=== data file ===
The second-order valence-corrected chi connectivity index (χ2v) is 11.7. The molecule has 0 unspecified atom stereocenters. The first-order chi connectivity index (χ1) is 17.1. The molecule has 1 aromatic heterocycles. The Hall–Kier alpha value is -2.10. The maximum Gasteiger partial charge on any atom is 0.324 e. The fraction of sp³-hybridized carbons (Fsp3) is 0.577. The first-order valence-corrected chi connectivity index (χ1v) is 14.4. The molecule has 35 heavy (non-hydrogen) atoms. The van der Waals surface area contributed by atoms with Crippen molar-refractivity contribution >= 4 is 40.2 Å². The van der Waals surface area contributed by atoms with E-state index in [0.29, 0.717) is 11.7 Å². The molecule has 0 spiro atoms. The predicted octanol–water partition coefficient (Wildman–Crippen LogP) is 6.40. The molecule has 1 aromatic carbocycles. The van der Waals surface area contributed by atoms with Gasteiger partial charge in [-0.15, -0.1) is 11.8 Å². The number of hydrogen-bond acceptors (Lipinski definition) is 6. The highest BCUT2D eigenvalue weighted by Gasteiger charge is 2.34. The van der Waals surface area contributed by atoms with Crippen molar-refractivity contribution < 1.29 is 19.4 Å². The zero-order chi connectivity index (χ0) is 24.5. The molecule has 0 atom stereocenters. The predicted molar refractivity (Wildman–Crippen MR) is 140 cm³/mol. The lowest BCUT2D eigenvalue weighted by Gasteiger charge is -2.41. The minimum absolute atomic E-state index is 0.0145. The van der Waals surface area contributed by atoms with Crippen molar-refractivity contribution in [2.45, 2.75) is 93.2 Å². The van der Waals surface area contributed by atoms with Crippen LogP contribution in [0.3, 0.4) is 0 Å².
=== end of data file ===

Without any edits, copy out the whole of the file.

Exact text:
The second-order valence-corrected chi connectivity index (χ2v) is 11.7. The molecule has 0 unspecified atom stereocenters. The first-order chi connectivity index (χ1) is 17.1. The molecule has 1 aromatic heterocycles. The Hall–Kier alpha value is -2.10. The maximum Gasteiger partial charge on any atom is 0.324 e. The fraction of sp³-hybridized carbons (Fsp3) is 0.577. The first-order valence-corrected chi connectivity index (χ1v) is 14.4. The molecule has 35 heavy (non-hydrogen) atoms. The van der Waals surface area contributed by atoms with Crippen molar-refractivity contribution >= 4 is 40.2 Å². The van der Waals surface area contributed by atoms with E-state index in [0.29, 0.717) is 11.7 Å². The molecule has 0 spiro atoms. The predicted octanol–water partition coefficient (Wildman–Crippen LogP) is 6.40. The molecule has 1 aromatic carbocycles. The van der Waals surface area contributed by atoms with Gasteiger partial charge in [-0.15, -0.1) is 11.8 Å². The number of hydrogen-bond acceptors (Lipinski definition) is 6. The highest BCUT2D eigenvalue weighted by Gasteiger charge is 2.34. The van der Waals surface area contributed by atoms with Crippen molar-refractivity contribution < 1.29 is 19.4 Å². The zero-order chi connectivity index (χ0) is 24.5. The molecule has 0 atom stereocenters. The predicted molar refractivity (Wildman–Crippen MR) is 140 cm³/mol. The lowest BCUT2D eigenvalue weighted by Gasteiger charge is -2.41. The minimum absolute atomic E-state index is 0.0145. The van der Waals surface area contributed by atoms with Crippen molar-refractivity contribution in [2.45, 2.75) is 93.2 Å². The van der Waals surface area contributed by atoms with Crippen LogP contribution in [0.3, 0.4) is 0 Å².